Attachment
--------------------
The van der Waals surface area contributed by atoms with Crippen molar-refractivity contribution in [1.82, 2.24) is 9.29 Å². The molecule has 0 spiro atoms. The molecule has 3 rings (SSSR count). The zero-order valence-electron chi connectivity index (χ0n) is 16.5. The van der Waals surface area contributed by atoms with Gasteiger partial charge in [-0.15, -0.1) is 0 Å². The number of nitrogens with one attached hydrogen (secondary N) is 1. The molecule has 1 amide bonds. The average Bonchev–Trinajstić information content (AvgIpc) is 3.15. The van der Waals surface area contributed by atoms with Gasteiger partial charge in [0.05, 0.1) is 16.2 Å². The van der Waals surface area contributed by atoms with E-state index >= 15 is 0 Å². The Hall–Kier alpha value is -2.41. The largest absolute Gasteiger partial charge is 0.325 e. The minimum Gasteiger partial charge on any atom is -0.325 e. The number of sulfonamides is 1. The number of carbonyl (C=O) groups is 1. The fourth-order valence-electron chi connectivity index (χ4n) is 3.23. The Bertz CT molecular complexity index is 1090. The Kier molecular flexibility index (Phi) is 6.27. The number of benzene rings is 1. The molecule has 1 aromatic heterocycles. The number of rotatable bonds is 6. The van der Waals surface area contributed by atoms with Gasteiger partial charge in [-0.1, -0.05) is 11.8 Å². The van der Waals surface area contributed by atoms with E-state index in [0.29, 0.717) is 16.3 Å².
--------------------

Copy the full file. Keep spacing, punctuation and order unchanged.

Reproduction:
The van der Waals surface area contributed by atoms with Crippen molar-refractivity contribution in [1.82, 2.24) is 9.29 Å². The molecule has 0 spiro atoms. The molecule has 3 rings (SSSR count). The zero-order valence-electron chi connectivity index (χ0n) is 16.5. The van der Waals surface area contributed by atoms with Gasteiger partial charge in [-0.15, -0.1) is 0 Å². The number of nitrogens with one attached hydrogen (secondary N) is 1. The molecule has 1 amide bonds. The average Bonchev–Trinajstić information content (AvgIpc) is 3.15. The van der Waals surface area contributed by atoms with Gasteiger partial charge in [0.05, 0.1) is 16.2 Å². The van der Waals surface area contributed by atoms with E-state index >= 15 is 0 Å². The Hall–Kier alpha value is -2.41. The largest absolute Gasteiger partial charge is 0.325 e. The minimum Gasteiger partial charge on any atom is -0.325 e. The number of sulfonamides is 1. The number of carbonyl (C=O) groups is 1. The fourth-order valence-electron chi connectivity index (χ4n) is 3.23. The Bertz CT molecular complexity index is 1090. The Kier molecular flexibility index (Phi) is 6.27. The number of benzene rings is 1. The molecule has 1 aromatic heterocycles. The number of rotatable bonds is 6. The van der Waals surface area contributed by atoms with Gasteiger partial charge in [-0.1, -0.05) is 11.8 Å². The van der Waals surface area contributed by atoms with E-state index in [0.29, 0.717) is 16.3 Å².